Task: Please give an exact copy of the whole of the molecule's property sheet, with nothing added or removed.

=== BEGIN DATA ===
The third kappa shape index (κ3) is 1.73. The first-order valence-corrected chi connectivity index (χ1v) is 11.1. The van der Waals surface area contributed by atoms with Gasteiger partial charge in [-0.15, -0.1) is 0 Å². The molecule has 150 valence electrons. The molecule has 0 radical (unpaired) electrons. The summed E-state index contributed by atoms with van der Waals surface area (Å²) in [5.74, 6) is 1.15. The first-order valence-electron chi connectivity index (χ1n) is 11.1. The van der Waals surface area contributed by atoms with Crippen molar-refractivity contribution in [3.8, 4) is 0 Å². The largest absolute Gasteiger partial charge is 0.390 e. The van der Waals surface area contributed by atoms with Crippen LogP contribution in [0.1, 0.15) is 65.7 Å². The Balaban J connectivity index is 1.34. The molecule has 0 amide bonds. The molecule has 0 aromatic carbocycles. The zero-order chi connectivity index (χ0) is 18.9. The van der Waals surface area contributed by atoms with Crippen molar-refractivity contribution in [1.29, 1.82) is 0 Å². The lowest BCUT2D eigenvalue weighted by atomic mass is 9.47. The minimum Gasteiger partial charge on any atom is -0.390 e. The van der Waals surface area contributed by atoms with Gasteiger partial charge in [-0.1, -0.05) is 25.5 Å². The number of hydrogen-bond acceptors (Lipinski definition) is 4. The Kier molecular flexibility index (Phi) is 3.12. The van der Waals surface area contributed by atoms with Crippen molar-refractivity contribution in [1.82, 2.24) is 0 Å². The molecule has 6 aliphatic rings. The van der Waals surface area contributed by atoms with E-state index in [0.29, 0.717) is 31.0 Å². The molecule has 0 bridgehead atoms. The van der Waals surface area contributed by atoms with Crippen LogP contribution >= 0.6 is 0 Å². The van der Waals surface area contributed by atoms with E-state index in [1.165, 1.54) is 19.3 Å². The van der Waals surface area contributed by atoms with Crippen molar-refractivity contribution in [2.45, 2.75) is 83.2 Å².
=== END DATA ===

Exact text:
The third kappa shape index (κ3) is 1.73. The first-order valence-corrected chi connectivity index (χ1v) is 11.1. The van der Waals surface area contributed by atoms with Gasteiger partial charge in [-0.15, -0.1) is 0 Å². The molecule has 150 valence electrons. The molecule has 0 radical (unpaired) electrons. The summed E-state index contributed by atoms with van der Waals surface area (Å²) in [5.74, 6) is 1.15. The first-order valence-electron chi connectivity index (χ1n) is 11.1. The van der Waals surface area contributed by atoms with Crippen molar-refractivity contribution in [3.8, 4) is 0 Å². The largest absolute Gasteiger partial charge is 0.390 e. The van der Waals surface area contributed by atoms with Crippen LogP contribution in [0.1, 0.15) is 65.7 Å². The Balaban J connectivity index is 1.34. The molecule has 0 amide bonds. The molecule has 0 aromatic carbocycles. The zero-order chi connectivity index (χ0) is 18.9. The van der Waals surface area contributed by atoms with Crippen molar-refractivity contribution in [1.29, 1.82) is 0 Å². The lowest BCUT2D eigenvalue weighted by atomic mass is 9.47. The minimum Gasteiger partial charge on any atom is -0.390 e. The van der Waals surface area contributed by atoms with Gasteiger partial charge in [-0.1, -0.05) is 25.5 Å². The number of hydrogen-bond acceptors (Lipinski definition) is 4. The Kier molecular flexibility index (Phi) is 3.12. The van der Waals surface area contributed by atoms with Crippen molar-refractivity contribution in [1.82, 2.24) is 0 Å². The molecule has 6 aliphatic rings. The van der Waals surface area contributed by atoms with E-state index in [0.29, 0.717) is 31.0 Å². The molecule has 0 bridgehead atoms. The van der Waals surface area contributed by atoms with Crippen LogP contribution >= 0.6 is 0 Å². The van der Waals surface area contributed by atoms with E-state index in [1.165, 1.54) is 19.3 Å². The van der Waals surface area contributed by atoms with Crippen molar-refractivity contribution in [2.45, 2.75) is 83.2 Å².